Retrofitting Your Home With Insulation? Read This.
As your house ages, it can start to feel colder. Sitting by a window can reveal drafts. Bedrooms upstairs can never seem to lose their chill. Basements can always seem just a bit damp; they might seem to be the coldest place in the home.
It can lead you to grabbing a sweater or a blanket on the very first night there’s a chill in the air.
But there is a better way.
If you’ve noticed your house is growing colder, it could be your insulation.
How do you decide if you need new insulation?
Like all fixtures throughout your home, your insulation will only last for so long. When it was originally installed, it may have been the top of the line at that point in time. But technology changes. Today’s insulation provides more energy efficiency and thermal insulation qualities than ever before.
In some cases, your original insulation may not have been installed correctly. Over time, moisture can move in, it can settle, or it can simply be moved by repair work and remodeling activities.
We have simple tests that can also show where leaks exist. Cracks around windows, ducts, electrical outlets, recessed lighting, fireplaces, and through the top of your home are common places for heat loss. Once we determine where heat loss occurs, it’s then a matter of deciding the best way to add new insulation to improve the efficiency of your home.
What about existing insulation?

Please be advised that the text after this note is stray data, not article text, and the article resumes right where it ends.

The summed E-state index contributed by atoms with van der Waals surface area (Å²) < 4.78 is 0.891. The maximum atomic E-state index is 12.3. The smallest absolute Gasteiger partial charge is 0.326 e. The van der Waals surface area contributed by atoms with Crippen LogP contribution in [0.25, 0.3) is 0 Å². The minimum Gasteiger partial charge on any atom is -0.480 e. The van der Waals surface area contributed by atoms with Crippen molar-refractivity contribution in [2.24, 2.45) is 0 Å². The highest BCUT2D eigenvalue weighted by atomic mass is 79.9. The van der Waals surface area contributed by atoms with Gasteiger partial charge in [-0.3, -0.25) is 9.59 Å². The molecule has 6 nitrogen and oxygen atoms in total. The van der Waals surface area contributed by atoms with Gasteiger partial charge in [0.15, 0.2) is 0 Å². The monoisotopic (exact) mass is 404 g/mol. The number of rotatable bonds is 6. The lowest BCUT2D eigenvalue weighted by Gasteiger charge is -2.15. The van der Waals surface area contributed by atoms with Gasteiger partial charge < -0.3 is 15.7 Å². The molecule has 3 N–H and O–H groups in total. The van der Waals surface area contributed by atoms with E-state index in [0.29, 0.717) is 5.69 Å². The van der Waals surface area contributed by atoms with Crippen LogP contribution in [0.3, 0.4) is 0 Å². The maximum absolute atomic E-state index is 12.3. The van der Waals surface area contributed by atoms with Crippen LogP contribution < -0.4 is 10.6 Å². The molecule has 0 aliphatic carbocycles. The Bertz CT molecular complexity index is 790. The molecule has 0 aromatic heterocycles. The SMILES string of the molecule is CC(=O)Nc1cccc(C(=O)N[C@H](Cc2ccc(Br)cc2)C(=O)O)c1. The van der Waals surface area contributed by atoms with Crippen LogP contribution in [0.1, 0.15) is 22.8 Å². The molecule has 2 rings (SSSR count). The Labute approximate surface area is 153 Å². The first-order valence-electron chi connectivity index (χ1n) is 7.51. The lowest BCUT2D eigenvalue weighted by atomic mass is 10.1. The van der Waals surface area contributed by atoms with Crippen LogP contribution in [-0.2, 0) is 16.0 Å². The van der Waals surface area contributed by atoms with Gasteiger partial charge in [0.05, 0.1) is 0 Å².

It depends on how old your home is and what type of insulation exists throughout the house. If your house is decades old, your home might be insulated with a variety of products, including paper, newspaper, wood shavings, wool, or other materials. If it was built mid-century, it could contain asbestos or urea-formaldehyde. Only a professional can determine if the original insulation is in good condition, and how susceptible it is for providing danger to your home and family. In some cases, the best course of action is to leave it alone.
What insulation should be installed?
Do a quick search and you’ll find several different options: blown-in, batt, and foam, for example. The most common – and our preferred method – is blown-in insulation. This method can fill in the walls and attic of your home with a high-quality product and put it where you need it most.
A reputable professional will focus on R-value – the material’s resistance to heat flow – and give you the appropriate level of insulation for what your home needs. The attic is the best place to start, as that is where most leaks occur. Heat rises; if your home isn’t insulated properly, your heating efforts are moving right through the roof.
When was the last time you analyzed how effective your insulation is? Maybe now is the time.